Turkey Prays for Rain


Turkey has long been known as the crossroads of the world; an ancient land where Greek philosophy was born, where Cyrus the Great battled King Croesus for supremacy, where Alexander the Great won his first battle against the Persian Empire and where, according to Plutarch, Julius Caesar spent thirty-eight days as a prisoner of the Cilician Pirates, only to return and crucify them all upon his release.

It's difficult for me to separate my fascination for Turkey's past from the complexities of its present: The anger that Turkish minorities (Kurds and Armenians) have for their government, the necessity of the west to keep Turkey as an ally (and out of Iraq), the tug of war between the growing Islamic population in their manufacturing center and the freewheeling populations of their cosmopolitan coastal regions.
A situation that has grown more complex after what is being called an act of God:

The Turkish capital, which is suffering from drought and serious water shortages. Record-low snow and rainfall this past winter, coupled with searing summer temperatures, have shrunk the reservoirs of Ankara, a city of some 4 million people, leaving just enough water to last another three months.

This is not a simple drought. It is an absence of precipitation coupled with record temperatures and water-source-overuse (an act of Man) from agriculture that has resulted in extreme rationing, with water supplies cut off from the population for days at a time.

The Mayor of Ankara has gone so far as to suggest that his constituents take a vacation to other parts of Turkey while 750 of the cities' Mosques gather the faithful to pray for rain:

"We stand before you, we beg you to answer our prayers," said Fikret Latifoglu, the Imam of the Hacibayram mosque, one of the city's oldest, in leading special prayers for rain before the start of traditional Friday prayers. "Don't leave innocent children and the old, animals who cannot speak for themselves, the trees, the ants and the birds without water. We helplessly beg for Your mercy."

This is a population that is already torn between growing Islamic adherents, competing secularists, and right wing nationalists that have raised alarm bells across their country following the murder of Turkish-Armenian journalist Hrant Dink, who was well-known for writing articles about the mass killing of Armenians by Turks in 1915:

"We are all Hrant Dink. We are all Armenians," Turkish demonstrators furious at the murder chanted.

There are the Kurds, who comprise a significant portion of the population, with a small, growing percentage of their youth joining the US/EU designated terrorist group, the PKK, encamped across the border in the mountains of Iraqi Kurdistan.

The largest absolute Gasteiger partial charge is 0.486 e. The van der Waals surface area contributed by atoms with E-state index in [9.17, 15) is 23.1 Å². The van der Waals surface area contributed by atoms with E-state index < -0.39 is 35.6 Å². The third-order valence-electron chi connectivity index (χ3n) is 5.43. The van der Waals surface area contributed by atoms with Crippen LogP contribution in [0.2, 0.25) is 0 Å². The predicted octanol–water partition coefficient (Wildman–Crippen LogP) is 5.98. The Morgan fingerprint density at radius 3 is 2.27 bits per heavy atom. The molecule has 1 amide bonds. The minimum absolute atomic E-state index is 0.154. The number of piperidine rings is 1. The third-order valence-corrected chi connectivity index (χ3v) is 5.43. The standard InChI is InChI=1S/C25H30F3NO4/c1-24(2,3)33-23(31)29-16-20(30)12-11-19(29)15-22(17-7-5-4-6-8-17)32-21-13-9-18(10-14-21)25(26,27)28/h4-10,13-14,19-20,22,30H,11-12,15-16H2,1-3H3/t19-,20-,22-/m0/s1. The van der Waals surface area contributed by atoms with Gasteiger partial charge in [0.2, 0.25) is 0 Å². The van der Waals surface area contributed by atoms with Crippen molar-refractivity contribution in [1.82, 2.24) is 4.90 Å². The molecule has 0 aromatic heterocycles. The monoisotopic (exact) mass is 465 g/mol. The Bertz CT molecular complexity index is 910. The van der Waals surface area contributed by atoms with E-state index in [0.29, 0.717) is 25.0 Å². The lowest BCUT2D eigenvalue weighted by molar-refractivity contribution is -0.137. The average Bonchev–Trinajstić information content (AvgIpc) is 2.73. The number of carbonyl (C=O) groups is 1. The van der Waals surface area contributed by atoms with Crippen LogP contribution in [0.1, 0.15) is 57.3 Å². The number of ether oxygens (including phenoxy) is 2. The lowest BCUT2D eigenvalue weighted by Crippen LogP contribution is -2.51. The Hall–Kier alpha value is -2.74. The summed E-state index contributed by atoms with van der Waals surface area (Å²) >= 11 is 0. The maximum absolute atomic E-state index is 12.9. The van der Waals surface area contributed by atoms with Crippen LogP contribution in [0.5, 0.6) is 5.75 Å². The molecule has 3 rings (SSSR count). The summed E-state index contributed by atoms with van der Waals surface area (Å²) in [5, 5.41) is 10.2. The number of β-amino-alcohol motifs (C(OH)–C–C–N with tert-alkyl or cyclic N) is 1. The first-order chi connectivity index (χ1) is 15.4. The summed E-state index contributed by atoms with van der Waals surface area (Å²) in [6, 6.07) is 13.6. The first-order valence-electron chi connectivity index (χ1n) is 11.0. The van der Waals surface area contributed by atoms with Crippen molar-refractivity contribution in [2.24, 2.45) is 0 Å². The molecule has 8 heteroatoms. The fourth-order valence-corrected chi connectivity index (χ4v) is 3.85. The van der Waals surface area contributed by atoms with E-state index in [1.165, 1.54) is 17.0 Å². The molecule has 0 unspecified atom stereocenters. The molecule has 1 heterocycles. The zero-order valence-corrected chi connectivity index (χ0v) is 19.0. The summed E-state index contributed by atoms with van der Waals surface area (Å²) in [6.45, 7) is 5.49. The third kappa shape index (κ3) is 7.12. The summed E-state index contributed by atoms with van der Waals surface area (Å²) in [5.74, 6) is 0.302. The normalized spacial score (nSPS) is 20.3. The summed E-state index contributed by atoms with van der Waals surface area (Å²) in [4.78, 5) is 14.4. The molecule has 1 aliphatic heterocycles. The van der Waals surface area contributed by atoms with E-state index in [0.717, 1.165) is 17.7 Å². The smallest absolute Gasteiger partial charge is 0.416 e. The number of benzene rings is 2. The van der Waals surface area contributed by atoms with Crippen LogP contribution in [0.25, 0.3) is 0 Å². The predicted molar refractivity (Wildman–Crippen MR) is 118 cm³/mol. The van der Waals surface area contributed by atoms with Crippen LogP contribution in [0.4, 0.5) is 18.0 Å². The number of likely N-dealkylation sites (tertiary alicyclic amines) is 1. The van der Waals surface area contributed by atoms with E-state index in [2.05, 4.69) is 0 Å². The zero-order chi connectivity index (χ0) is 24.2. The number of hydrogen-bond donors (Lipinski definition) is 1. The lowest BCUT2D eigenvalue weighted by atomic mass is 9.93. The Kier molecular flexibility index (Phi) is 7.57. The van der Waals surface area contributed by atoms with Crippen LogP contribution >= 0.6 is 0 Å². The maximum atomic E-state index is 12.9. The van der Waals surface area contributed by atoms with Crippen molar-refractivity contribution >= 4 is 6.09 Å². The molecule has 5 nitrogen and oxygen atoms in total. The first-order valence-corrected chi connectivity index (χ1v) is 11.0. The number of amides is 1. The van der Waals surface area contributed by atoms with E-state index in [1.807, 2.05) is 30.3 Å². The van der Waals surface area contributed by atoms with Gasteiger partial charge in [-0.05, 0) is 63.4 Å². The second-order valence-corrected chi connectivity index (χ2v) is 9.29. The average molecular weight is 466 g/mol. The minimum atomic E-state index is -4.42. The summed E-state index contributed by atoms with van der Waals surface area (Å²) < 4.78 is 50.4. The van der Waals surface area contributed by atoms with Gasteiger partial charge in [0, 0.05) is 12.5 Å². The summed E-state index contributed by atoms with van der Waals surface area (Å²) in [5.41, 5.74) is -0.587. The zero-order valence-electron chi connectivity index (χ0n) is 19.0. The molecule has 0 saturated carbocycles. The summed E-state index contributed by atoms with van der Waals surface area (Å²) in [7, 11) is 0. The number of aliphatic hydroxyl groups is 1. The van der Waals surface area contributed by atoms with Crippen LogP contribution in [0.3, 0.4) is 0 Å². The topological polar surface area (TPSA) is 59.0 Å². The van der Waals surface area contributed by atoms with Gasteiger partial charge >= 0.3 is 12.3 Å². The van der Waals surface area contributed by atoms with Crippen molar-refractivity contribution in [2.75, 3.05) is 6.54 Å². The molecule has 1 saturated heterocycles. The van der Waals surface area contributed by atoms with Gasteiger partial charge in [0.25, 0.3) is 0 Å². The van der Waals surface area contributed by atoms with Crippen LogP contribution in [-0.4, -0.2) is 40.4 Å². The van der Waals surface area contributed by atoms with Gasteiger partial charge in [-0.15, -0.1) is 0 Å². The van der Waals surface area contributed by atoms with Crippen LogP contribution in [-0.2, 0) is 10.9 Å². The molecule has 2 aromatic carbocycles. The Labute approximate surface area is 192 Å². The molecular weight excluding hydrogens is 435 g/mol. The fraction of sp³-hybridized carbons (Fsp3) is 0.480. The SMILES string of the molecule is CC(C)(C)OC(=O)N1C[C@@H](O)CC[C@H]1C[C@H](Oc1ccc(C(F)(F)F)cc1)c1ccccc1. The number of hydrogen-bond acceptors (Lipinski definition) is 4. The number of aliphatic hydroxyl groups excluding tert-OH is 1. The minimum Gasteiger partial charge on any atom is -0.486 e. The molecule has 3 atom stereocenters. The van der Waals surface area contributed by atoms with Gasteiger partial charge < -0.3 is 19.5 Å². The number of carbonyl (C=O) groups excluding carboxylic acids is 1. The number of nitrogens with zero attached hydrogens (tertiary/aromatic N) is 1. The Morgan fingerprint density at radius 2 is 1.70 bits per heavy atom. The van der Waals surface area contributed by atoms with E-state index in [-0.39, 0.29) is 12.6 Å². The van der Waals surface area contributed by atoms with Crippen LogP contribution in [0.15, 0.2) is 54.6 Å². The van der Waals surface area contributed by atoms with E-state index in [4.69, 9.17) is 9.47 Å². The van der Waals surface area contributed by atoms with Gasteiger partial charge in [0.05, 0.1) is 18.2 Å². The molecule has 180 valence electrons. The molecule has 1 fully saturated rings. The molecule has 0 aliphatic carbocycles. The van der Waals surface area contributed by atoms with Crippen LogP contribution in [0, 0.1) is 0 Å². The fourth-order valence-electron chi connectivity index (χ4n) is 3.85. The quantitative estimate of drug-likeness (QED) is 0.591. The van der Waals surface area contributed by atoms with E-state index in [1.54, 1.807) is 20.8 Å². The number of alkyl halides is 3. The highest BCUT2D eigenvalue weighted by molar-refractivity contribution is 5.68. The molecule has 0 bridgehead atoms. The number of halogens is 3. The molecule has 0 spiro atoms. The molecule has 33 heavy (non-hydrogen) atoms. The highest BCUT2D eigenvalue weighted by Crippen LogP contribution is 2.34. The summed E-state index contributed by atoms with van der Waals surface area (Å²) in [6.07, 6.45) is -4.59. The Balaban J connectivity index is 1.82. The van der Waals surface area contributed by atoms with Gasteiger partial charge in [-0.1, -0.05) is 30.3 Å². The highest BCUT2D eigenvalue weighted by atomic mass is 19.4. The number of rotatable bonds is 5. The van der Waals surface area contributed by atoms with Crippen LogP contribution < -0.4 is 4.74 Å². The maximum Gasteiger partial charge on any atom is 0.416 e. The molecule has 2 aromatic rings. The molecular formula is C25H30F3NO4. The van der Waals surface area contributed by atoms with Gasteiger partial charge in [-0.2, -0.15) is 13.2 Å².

All of which indicates an increasingly complex Turkish national identity. A secular nation with a growing Islamism, those were the Turks from the varied backgrounds who demonstrated in support of the assassinated Armenian-Turkish journalist who'd criticized them; their secular military that had threatened a coup last spring if their Islamic Foreign Minister was appointed president; a long oppressed Kurdish minority with an outlawed terrorist faction, who, for the first time in twenty-six years, had twenty pro-Kurdish politicians elected to parliament:

Now the party of the aforementioned Turkish Foreign Minister, Abdullah Gul, whose nomination for president sparked protests that filled their streets with secularists fearfull of his Islamic connections (coupled with the threat from the secular military if he didn't withdrawal), has won the majority in the recent elections and Gul has just been elected to the secular post.

The Turkish armed forces said Monday that efforts were being made daily to undermine the secular republic, comments that came a day before Parliament was expected to elect a candidate with Islamist roots as president.

In a country where so many have turned to religion to pray for rain, the secular military, the Kurdish and Armenian minorities, and the extreme nationalists may see themselves at a growing disadvantage. While it does not mean the country will digress into violence -- Turks are a cautious people -- it does bear notice that such a strategic location, one that is still the crossroads of the world, is undergoing resource pressures through climate change that could impact both their geopolitical and secular status quo.